“We Need a Whole Lot More of Jesus (and a Lot Less Rock ‘n’ Roll)”
I don’t normally review books here at Cerulean Sanctum, but when offered the opportunity by Thomas Nelson to read an advance copy of Jesus Manifesto by Leonard Sweet and Frank Viola, two of the most prominent critics of traditional American Churchianity, I couldn’t pass.
What drew me more than anything to this book, which released June 1, is summed up in the quote that leads off this post. Sweet and Viola mirror Raney’s song title in their insistence that the Church in America has descended into spiritual noise, much to the detriment of our grasp of the person of Jesus Christ. We seem to be about everything BUT Jesus. We act as if we barely know Him at all; if we did, everything about the Church would be different. Sweet and Viola diagnose this disaease as Jesus Deficit Disorder. Jesus Manifesto attempts to rectify that disorder.
Sweet’s and Viola’s manifesto starts with a purge. The authors go right to the heart of the matter of the supremacy of Jesus Christ by calling us to re-examine what is meant by Acts 2:42’s mention of “the apostles’ doctrine,” noting all the debris that modern churches tend to teach has nothing to do with that doctrine, which is Christ Himself. We get sidetracked into eschatology, how to live by faith, spiritual warfare, evangelism, holiness, Bible memorization, and on and on. That list of diversions features a large number of sacred cows the authors eventually gore and then ask readers to purge. No Christian is left unchallenged.
The authors write that the ineffective Church is the one that focuses on things rather than the person of Jesus. Instead, the occupation of each Christian must always be Christ and Him alone. Getting a revelation of Jesus and seeing that revelation take root and grow in our lives is all that matters. Anything of value in the Church begins in the Alpha and ends in the Omega. The authors quote Watchman Nee (in one of the many sidebars filled with wisdom from Christians throughout the ages):
“The characteristic of Christianity lies in the fact that its source, depth, and riches are involved with knowledge of God’s Son. It matters not how much we know of methods or doctrines or power. What really matters is the knowledge of the Son of God.”
Much of the Jesus Manifesto centers on the Book of Colossians. Sweet and Viola mine an excellent Christology from the book, not only elevating Christ to the position He deserves, but also noting how Christ’s elevation is our own by virtue of us being in Christ and Him being in us. The contemporary Church’s failure to tell Christians who they are in Christ has done massive harm, and it’s a blessing to read works by modern authors that address this lack.
Indeed, Sweet and Viola have given us in Jesus Manifesto a timely book filled with spiritual food a starving American Church needs to digest. If you have read Cerulean Sanctum for any length of time, you know my concern that we have lost our connection to the Head and have forgotten who we are and what we are to be about. Jesus Manifesto hits most of those points.
But the book is not without flaws, despite the fact that it focuses intently on our flawless Lord. As much as I found the book compelling in spots, it lacks the cohesiveness and majesty found in a similar book, A.W. Tozer’s The Knowledge of the Holy. Tozer’s book, which examines the character of God, is always riveting and powerful. Sweet’s and Viola’s book, in contrast, soars but equally drifts. One paragraph may be life-changing, while the next adds nothing—or worse, diminishes the profundity of the preceding words.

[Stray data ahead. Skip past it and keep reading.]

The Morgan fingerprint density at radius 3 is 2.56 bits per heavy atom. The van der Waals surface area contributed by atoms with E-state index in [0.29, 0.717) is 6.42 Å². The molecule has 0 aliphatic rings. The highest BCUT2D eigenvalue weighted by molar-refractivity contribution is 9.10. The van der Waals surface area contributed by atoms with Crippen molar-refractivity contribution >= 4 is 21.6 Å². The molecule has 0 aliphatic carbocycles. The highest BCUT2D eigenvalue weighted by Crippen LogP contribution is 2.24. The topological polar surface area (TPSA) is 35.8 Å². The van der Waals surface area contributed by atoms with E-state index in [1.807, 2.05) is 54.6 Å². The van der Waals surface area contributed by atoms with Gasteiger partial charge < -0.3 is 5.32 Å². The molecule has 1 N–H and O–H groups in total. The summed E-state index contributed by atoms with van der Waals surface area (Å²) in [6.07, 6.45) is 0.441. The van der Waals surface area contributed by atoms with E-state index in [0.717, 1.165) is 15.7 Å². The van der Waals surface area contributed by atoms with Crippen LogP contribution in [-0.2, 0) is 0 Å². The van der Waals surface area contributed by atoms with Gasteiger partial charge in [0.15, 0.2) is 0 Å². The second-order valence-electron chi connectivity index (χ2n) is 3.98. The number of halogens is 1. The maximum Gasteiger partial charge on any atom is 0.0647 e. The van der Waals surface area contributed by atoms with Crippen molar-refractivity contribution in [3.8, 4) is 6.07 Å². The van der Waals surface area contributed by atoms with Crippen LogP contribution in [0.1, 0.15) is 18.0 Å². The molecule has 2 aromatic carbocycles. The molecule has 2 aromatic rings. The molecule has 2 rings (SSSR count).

The book struggles with flow, too. This may be due to attempting to cram the ideas of two fascinating thinkers into a sub-200-page book on the Lord of the Universe. While the authors have much to say, their framing methods for doing so lack a coherent base. Jesus Manifesto reads as if it were written by a committee.
Together, these issues render Jesus Manifesto a huge paradox: a book that is too short and yet too long, profound yet prone to reader skimming, exciting and yet dull. In short, it needed an attentive editor to manage and direct these two intriguing authors.
I would encourage others to read Jesus Manifesto, for it contains a valuable reminder of the real point of the Christian faith we believe and practice. Too much “rock ‘n’ roll” exists in the American Church. Less of that and more of Jesus Himself is most definitely the cure for what ails us.
6 thoughts on “Book Review: Jesus Manifesto”
thanks for the review … this has made it to the top of the pile on my desk … it’s next …
I also thank you for the review. This Sunday night as I waited for a minister I like to listen to come on, the preacher preceding him, was teaching on something you could do yourself — and he had a formula, so to speak.
I remember thinking, if you just aim somemone to Jesus, all this is unnecessary.
Good, balanced review. Thanks for the helpful comments. I haven’t read it yet, but it’s now on the list.
and until June 10th at noon PT you can download the audiobook for $2.98 here:
Turns out that Len Sweet tweeted about my review and evidently disagreed with my comment that the book seems like it was written by a committee. Perhaps I should unpack that and say that it feels as if eight people were assigned to the book and each had to have his or her say. The coherence is off. The framing devices and illustrations jump all over the place. It seems like the vision and favorite way of expression of significantly more than two authors, as if eight authors had to be appeased by cramming all their individual ideas and styles into one book. That’s what I meant by the committee comment.